Saturday, 1 August 2015

Utopia Then! (3) Cosmos

It’s important to bear in mind that neoliberalism as it emerges in the 70s is, from the start, a weird attempt at triangulation, it has to position itself both as a workable response to the failure of Keynesianism and the apparent success and allure of Communism.

Social Democracy has failed because of big government distorting the market, Communism will fail because after a certain developmental stage market liberalization must occur for a “mature” economy to thrive (and the later failure of the Soviet system will unleash a wave of told-you-say triumphalism.)

There’s much contemporary moaning about the loss of a cosmic vision on the left, that a reformulated Communism must have moon bases as a key element of its libidinal appeal, that with the end of actually existing Communism the space race is effectively decommissioned and Russian Cosmism consigned (along with Soviet Cybernetics) to the stockpile of fantasmatic futures, but in the 70s there is already a turn away from space exploration toward the development of IT and its commercialization. NASA funding progressively falls from a high of 4.41 percent of GDP in 1966 to 0.98 percent by 1975 to its current low of 0.49. In a sense the development of the P.C., the internet, the network and neoliberalism's vision of the market and the need for a new wave of profitable investments are deeply interrelated. From Cosmism, to Hayek’s Cosmos of the market, to the Internet as a Galaxy.

(Uncle Fred)

The Cosmic vision of neoliberalism might be called a virtualised Cosmism, the market as a sublime and a quasi-divine force, something ineffable woven into the fabric of the everyday. The Hayekian vision asks us to imagine ourselves as one twinking node in the vast, unmappable constellation of market decisions that increasingly encircles the earth, bringing a sense of religious awe to those who can glimpse something of the overall structure. Neoliberalism offers a re-enchantment of the world, your role as a consumer becomes primary, production is outsourced, the centres of capital focus on services and thereby commodities take on a magical property again, not just an agglomeration of dead labour time, but something that partakes of the absolute, re-sacralized. Several weeks ago, as an example, there was a libertarian MEP on Newsnight getting aggressively teary-eyed over a tin of beans, how seemingly mundane yet ultimately marvellous it was, this cheap comestible, the impossibly complex set of interactions and interrelations that produced it, the price mechanism, the global supply chains. Supermarkets become temples of wonder, credit is infinitely extended as prices fall, there are no factories or canneries to be seen for miles around. There is your Utopia, your magic kingdom, almost a land of Cockayne, the mythical land of plenty where fish jump out of the sea and land at your feet.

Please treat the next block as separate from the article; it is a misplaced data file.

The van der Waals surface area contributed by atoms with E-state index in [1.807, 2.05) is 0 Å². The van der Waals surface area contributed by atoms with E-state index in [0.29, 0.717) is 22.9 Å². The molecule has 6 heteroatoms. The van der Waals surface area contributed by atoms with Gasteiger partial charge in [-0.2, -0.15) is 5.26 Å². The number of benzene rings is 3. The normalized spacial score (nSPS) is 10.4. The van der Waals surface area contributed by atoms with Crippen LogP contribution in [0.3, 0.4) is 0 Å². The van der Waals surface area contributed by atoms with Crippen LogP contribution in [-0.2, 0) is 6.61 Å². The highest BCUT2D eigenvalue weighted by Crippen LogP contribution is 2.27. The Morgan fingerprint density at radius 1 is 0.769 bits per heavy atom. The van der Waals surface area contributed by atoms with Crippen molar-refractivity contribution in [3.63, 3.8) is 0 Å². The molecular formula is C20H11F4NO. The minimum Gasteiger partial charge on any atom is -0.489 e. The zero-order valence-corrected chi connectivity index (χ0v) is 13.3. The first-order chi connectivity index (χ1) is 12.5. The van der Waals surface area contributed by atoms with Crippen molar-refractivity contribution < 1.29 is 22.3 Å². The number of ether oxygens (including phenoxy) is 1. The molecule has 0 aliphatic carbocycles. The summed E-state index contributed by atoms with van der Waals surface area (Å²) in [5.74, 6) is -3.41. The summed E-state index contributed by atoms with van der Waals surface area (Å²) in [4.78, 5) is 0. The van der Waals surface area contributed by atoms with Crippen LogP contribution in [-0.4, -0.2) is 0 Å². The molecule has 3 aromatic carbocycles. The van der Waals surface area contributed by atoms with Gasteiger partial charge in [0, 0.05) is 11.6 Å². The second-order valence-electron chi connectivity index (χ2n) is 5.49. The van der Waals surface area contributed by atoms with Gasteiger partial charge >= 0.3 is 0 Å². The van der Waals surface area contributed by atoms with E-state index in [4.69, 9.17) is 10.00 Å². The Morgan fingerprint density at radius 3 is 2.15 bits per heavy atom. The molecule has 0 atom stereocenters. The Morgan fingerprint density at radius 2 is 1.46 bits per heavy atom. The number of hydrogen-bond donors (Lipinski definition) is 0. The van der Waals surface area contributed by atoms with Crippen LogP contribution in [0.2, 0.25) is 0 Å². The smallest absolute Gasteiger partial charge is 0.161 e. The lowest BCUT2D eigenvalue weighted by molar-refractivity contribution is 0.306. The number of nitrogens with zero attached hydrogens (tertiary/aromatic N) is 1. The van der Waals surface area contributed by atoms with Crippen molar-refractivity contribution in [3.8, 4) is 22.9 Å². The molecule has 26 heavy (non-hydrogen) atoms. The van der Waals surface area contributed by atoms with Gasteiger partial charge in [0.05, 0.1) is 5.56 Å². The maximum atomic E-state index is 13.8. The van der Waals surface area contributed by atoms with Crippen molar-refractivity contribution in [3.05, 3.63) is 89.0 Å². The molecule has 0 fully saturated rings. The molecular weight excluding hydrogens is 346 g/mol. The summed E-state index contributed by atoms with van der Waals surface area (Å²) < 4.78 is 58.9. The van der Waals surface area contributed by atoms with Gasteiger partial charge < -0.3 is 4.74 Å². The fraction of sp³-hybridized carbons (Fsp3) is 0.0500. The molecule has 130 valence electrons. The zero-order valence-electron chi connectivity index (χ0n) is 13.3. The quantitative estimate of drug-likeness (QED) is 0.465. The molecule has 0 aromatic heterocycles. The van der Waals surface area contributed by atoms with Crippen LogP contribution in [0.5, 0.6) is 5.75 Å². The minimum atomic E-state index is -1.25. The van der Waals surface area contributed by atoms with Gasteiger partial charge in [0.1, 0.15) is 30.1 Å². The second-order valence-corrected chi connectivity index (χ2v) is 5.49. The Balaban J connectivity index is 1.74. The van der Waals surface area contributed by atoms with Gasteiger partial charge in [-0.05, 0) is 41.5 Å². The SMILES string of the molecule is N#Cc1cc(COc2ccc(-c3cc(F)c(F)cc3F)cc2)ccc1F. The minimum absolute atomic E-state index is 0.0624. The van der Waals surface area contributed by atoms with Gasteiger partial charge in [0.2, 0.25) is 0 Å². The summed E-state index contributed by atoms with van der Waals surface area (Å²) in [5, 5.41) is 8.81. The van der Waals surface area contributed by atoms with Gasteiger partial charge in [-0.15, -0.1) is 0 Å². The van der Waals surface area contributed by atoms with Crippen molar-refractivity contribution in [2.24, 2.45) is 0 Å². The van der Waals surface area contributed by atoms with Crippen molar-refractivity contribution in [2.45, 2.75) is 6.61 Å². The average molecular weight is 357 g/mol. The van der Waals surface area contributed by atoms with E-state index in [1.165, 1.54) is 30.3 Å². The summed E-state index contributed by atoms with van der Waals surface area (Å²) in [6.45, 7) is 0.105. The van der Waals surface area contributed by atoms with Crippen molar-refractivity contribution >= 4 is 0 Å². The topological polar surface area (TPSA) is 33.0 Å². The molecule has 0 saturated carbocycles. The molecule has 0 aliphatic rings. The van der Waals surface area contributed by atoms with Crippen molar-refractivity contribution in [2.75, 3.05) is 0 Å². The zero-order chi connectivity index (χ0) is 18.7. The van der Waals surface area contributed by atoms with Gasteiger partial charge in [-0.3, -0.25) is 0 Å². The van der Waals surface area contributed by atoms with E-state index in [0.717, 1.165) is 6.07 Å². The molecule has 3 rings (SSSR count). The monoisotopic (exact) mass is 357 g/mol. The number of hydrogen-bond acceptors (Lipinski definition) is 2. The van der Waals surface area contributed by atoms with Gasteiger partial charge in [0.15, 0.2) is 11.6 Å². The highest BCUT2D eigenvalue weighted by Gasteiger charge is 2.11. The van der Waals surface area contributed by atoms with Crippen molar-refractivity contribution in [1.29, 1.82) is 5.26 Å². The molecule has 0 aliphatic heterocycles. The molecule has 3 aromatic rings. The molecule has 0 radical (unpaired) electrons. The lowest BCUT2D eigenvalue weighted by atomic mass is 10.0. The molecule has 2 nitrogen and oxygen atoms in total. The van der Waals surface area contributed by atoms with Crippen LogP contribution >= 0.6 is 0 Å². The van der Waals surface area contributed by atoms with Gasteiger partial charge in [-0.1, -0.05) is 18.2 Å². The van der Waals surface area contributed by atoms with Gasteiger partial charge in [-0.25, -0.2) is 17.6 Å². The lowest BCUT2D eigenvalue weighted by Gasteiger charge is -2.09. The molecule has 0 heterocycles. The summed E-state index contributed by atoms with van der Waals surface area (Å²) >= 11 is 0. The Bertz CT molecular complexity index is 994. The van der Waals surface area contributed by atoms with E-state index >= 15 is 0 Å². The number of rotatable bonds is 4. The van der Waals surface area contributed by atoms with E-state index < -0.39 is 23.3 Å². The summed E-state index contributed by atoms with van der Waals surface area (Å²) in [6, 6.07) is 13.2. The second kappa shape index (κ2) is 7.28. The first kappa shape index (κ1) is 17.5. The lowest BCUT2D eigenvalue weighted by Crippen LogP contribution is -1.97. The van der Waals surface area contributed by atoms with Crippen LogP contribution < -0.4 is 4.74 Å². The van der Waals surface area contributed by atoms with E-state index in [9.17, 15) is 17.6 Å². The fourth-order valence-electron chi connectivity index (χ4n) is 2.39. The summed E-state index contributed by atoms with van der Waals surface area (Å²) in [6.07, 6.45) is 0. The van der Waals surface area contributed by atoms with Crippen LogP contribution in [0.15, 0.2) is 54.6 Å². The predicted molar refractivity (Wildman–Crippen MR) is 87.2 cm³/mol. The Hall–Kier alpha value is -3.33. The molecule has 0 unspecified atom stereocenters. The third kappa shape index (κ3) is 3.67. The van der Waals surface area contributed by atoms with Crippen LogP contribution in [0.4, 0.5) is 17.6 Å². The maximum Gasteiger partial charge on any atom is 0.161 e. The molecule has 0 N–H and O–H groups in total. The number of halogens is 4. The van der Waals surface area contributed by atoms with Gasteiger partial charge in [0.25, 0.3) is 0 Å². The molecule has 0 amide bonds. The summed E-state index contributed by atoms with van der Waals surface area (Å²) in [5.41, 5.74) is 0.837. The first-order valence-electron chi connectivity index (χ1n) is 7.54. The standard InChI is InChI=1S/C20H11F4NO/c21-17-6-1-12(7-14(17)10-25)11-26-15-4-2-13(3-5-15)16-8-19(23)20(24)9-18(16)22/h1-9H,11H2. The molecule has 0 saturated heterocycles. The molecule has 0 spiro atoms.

Neoliberalism has to offer itself as the harbinger of an earthly paradise, a real Utopia, an imminent Utopia, if we can only get rid of the government, if only we can purge those who are holding us back, who in preaching political democracy, prevent us from breaking through into a true democracy beyond party politics a truly democratized Capitalism in which, without any direct concern for my fellow citizen, without any distorting emotionalism or sense of social bonds I can be free at last to pursue my essentially selfish desires, with the bonus that, via the invisible hand, everyone will benefit. This an attempt to address the allure of communist forms of organization, essentially mass participation and radical democracy, the sublime deindividuation of collective utopian projects yet without losing a sense of Western individualism and reorient the drift away from materialism of the 60s.

That’s right, I am going to link that speech from Network. Again.

Like all systems, then, neoliberalism is caught up in its own fevered dream work, shifting between a disciplinarian “realist” and Utopian mode, and as it re-enchants it imposes new forms of hierarchy and discipline. There is the demand for a kind of absolute asceticism on the one hand, and for absolute indulgence on the other of the impulse to consume; greed is good. There is a kind a kind of anti-Prometheanism for the mass, man must submit himself to the market as before a Mao or Stalin, combined with a veneration of the entrepreneur as the world historical figure, creator of all value, the man who can sow and reap Schumpeter's gales of creative destruction.
In the Autumn of the system, when times are looking tough, we are told there is no other possibility, we must resist the sentimental notion that we can intervene in the market to create better outcomes. In this conception of the unfettered market as the ideal form of democracy there is an echo of Newspeak’s freedom is slavery and war is peace; helping only makes it worse, just as being selfless is to our own and other's detriment and planning means we will never achieve our objectives. There is a kind of infernal, gnostic stream within the neoliberal imaginary, a nightmare world in which all our humanist impulses will lead to their opposite effects, to a hell paved with good intentions, and in which to achieve our ends we must abrogate our deepest social and moral impulses, even perform their opposites. Thus we reach the situation in which it is necessary to act counter to one's morality in order to fulfill it, hence the split selves of neoliberalism, the torsion of psychic space in which nights of excess and days of rampant profiteering are the ways in which one fulfills one’s moral duty.

I don’t enjoy being a selfish, money-obsessed bastard you know, Nigel. I am doing it for everyone’s sake.

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